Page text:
He plays the upright cop Dev Pratap Sharma in Mani Ratnam’s Hindi film Raavan, then makes the personality switch in the Tamil version, Raavanan, as the cruel outlaw Veera. Luckily, Vikram Kennedy, better known as just Vikram, says he enjoys being “chameleon-like”. The star, who made it big with Tamil blockbusters such as Gemini, Dhool, Sethu, Pithamagan and Anniyan has been described as “stepping into Bollywood at age 44”. He grimaces at the idea. “It’s just a different language. And if you see, all superstars here (Shah Rukh Khan, Aamir Khan, Salman Khan) are my age.”
Vikram is a “regular guy” at a lounge bar in a suburban Mumbai hotel as he chats about Hindi cinema, Ratnam and his pet cockatoo. Edited excerpts from the interview:
Two hats: Vikram plays the villain in the Tamil film and the good cop in the Hindi version. Shriya Patil Shinde/Mint
How does it feel acting in your first Hindi film?
It’s intoxicating. I probably would have felt the same if I had just done my first Oriya or Bengali film. What’s exciting is that with Hindi I reach out to a much wider audience.
‘Anniyan’, directed by Shankar, was dubbed in Hindi and released as ‘Aparichit’, but made no waves. Were you disappointed?
No, because Anniyan was a roaring success. I didn’t know that it was going to be dubbed in Hindi. Yet Aparichit had so many shows in Bihar, Bengal and Punjab. When I was shooting Raavan at Orchha, Madhya Pradesh, the driver assigned to me looked at me and asked, “Aparichit?” He said that he had seen it over 100 times when it played on television; he even introduced me to his mom! But Raavan, of course, is a different platform. Mani Ratnam, the banner, the hype all adds up here.
How did you feel when Mani Ratnam offered you both roles?
It was so challenging. We shot both versions together. At first, I took about 45 minutes to change. By the end, I was in my next get-up with different wounds in less than 9 minutes!
Did you discuss Veera’s character with Abhishek Bachchan, who plays it in ‘Raavan’?
I never watched Abhishek perform Beera when I wasn’t in the same scene, even though Mani sir asked me to a couple of times. I wanted to be original. This isn’t strictly Ramayan or just Raavan’s story. Veera keeps changing. Is he a poet, singer, womanizer, free spirit? (Laughs) I just go where the emotions take me.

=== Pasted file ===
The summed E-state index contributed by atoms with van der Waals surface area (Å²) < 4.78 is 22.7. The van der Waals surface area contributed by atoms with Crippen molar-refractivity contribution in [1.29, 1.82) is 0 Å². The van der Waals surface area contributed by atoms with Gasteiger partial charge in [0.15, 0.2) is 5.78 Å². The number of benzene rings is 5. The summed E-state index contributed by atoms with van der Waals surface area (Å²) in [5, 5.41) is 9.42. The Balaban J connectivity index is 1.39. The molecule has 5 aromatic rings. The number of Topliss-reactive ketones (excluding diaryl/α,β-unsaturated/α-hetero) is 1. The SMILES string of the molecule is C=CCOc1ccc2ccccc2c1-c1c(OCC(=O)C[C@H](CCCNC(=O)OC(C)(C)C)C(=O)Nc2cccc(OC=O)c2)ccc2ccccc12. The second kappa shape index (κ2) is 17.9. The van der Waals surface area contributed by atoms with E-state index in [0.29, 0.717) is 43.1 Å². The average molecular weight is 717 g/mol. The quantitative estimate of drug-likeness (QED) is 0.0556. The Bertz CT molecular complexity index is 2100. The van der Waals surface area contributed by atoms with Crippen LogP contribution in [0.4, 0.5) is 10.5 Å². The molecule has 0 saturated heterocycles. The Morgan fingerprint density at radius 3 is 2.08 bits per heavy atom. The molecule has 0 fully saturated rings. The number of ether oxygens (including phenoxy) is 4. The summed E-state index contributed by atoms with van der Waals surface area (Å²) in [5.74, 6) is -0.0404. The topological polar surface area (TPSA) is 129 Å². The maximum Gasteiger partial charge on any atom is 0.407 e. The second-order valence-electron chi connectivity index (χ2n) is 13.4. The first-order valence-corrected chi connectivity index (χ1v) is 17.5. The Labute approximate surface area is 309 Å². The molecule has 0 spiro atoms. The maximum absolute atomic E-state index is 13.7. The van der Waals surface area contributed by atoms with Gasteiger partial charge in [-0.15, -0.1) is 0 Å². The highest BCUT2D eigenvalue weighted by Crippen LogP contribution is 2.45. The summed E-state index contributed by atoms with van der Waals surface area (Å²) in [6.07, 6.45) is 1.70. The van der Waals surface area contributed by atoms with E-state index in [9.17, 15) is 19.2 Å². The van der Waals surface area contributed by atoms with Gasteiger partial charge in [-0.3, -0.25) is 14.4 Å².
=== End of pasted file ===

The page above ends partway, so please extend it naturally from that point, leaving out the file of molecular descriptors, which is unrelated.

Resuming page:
You’ve played characters before with mental conditions. Split personality in ‘Anniyan’, disturbed in ‘Sethu’, autistic in ‘Pithamagan’ and now, complex in ‘Raavanan’. What’s the real Vikram like?
(Puts his hands up, makes a crazy face, laughs) No one has seen the real me in my films. I remember after Sethu released, a rickshaw driver in Chennai chased after me, shouting, “Thalaivaa (leader)!” When he caught up, he was disappointed. “But you’re so normal,” he said. I guess he vibed more with the tough guy in Sethu. In real life, I joke around constantly. My friends ask me to play that on screen, but I prefer what’s far removed from me.
In Chennai, you’re chased around…
Yes, but not so much in T-Nagar and such places. I’ve built a wall around myself. I keep moving when fans approach me. I’ve made it an art form at airports.
How does it feel being a huge star in parts of India and anonymous in others?
I like switching off from work, being a normal guy. In Chennai, I work out at a gym or go to a store and pick up DVDs or gifts. I only feel bad sometimes when I see that so many Hindi actors have watched my movies to remake them. But when will Hindi audiences see my work? I guess that will change with Raavan.
What did you think of ‘Tere Naam’, the ‘Sethu’ remake?
Salman (Khan) is a great friend. He rose to the occasion in Tere Naam and made it romantic. In Sethu, people liked that I was this tough guy in the first half, then lost 15-16 kilos to become like a vegetable in the second. I enjoy transformations.
You had a horrible accident when you were in college.
Yes, I was knocked down by a truck and was on a hospital bed for three years. I had to go through 23 surgeries. Doctors said I wouldn’t walk again. But there was no stopping me; I wanted to be a hero. My blood group is B+ and that’s my motto as well. The experience made me more tenacious. Success was mine when I got it.
I’m one of Tamil cinema’s best fighters despite my leg; I dance competently too. Make your weakness your strength.
You had a long struggle before you made it as a star. What was that phase like?
Yes, I dubbed for other heroes. For Prabhu Deva, Chakri (J.D. Chakravarthi), who did Satya, Telugu star Venkatesh and Abbas for Kandukondein Kandukondein and other films. Even then, I was selective (laughs). I didn’t look down on dubbing. I saw it as dignity of labour. I took my time to understand a scene, not rattle off dialogues. I learnt a lot—how to sound when you’re cold or beaten. It’s helped me dub now for the Hindi, Tamil and Telugu versions of Raavan.
What are your other passions?
I’m a professional bathroom singer. But I don’t sing to my wife (Shylaja); she’d probably run away! I have pets— cockatoos, a beagle, boxers, geese and chicken on my farm. I like taking care of them.
Do you discuss your roles with your wife and children?
No, I like it to feel like a surprise when it’s unfolding on screen. I remember during Sethu, I lied to them and said I had to lose all that weight because I was playing a bank robber who had to escape through the exhaust vent.
Raavan and Raavanan released in theatres on Friday.
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